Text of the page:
divendres, 11 d’abril del 2008

Trago amargo (Bitter Drink), by F.G. Haghenbeck

A few weks ago we got a proposal by email (salmaiabooks@gmail.com) from a Mexican author who was offering us to read a novel he had written and published in Mexico. It wasn't available in the rest of Spanish speaking countries. I had a quick look at the synopsis and some things caught my attention: John Huston, The Night of The Iguana, Puerto Vallarta and cocktails... a quite interesting bunch of appealling issues. I decided to read it and to my surprise I found an excellent novel which I devoured in a couple of hours... It was Trago amargo, by F.G Haghenbeck

The novel Trago amargo, published by Joaquín Mortiz and the Consejo Nacional para la Cultura y las Artes (México) is one of tose stories that ‘one writes at ease, like being at home’ says Francisco Gerardo Haghenbeck (Mexico City, 1965). With this work the author was unanimously awarded the National Una Vuelta de Tuerca Award to the best crime novel.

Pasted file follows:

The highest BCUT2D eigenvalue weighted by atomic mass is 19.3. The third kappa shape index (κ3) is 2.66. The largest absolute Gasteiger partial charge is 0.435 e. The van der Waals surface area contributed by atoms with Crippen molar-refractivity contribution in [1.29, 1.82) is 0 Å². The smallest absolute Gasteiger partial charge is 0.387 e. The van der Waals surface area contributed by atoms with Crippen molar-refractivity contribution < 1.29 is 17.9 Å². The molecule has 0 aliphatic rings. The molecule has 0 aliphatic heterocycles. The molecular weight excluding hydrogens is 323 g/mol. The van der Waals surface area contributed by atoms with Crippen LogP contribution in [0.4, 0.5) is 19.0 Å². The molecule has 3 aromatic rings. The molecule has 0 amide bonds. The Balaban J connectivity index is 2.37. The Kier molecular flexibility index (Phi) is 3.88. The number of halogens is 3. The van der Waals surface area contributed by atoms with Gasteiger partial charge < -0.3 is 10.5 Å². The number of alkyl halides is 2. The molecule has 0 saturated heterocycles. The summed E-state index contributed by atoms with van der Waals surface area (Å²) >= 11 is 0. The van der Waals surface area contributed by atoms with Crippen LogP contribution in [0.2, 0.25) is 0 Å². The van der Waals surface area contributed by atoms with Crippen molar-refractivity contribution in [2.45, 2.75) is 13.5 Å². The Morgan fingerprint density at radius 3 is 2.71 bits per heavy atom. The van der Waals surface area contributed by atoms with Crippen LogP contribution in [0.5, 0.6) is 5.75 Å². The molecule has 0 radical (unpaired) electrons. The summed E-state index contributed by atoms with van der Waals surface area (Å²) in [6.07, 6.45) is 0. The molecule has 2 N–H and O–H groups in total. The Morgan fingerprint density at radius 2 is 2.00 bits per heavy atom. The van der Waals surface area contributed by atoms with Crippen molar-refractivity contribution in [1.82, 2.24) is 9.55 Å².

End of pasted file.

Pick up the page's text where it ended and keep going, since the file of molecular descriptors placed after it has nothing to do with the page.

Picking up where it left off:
Trago amargo is a story of intrigue, an accurate historical depiction of Hollywood, a very unique ambience and a funny compendium of the best and most famous cocktails of the world. It also has tastes of road movie, adventure and detective stories.
At the beginning of the 70s, John Huston decides to shoot his film The Night of the Iguana (based on the play by Tennessee Williams) in a virgin lanscape very close to Puerto Vallarta. An impressive crew of Holywood starts is to be part of the cast, including Ava Gardner, Sue Lyon, Deborah Kerr and Richard Burton, who is dating Elizabeth Taylor. There are more journalists than iguanas on the village, all expecting to take the best pic of the couple.

Each of the stars receives a present from the Director: a golden gun with silver bullets. But the joke turns to something serious when one of those guns is used to shot and kill someone.
Sunny Pascal, a half american and half mexican beatnick detective, is in charge of solving the crime, which soon gets complicated by further murders, blackmailing, stolen jewels and a plot that involves the Mexican mafia.

The novel keeps advancing and unveiling its mysteries chapter by chapter, amongst cocktail recipes, explanations about their origins and suggestions about the music that best fits every drink.

F.G. Haghenbeck is a multidisciplined Mexican author, -and the only Mexican who has written scripts for ‘Superman’ (DC Comics).
He is also the co-author of Crimson (Wildstorm/Time Warner 1999-2001); author of Alternation (Image Comics, 2004) and of other comics.

He now lives in Puerto Vallarta where he devotes his time to writing more Sunny Pascal novels, and also comics.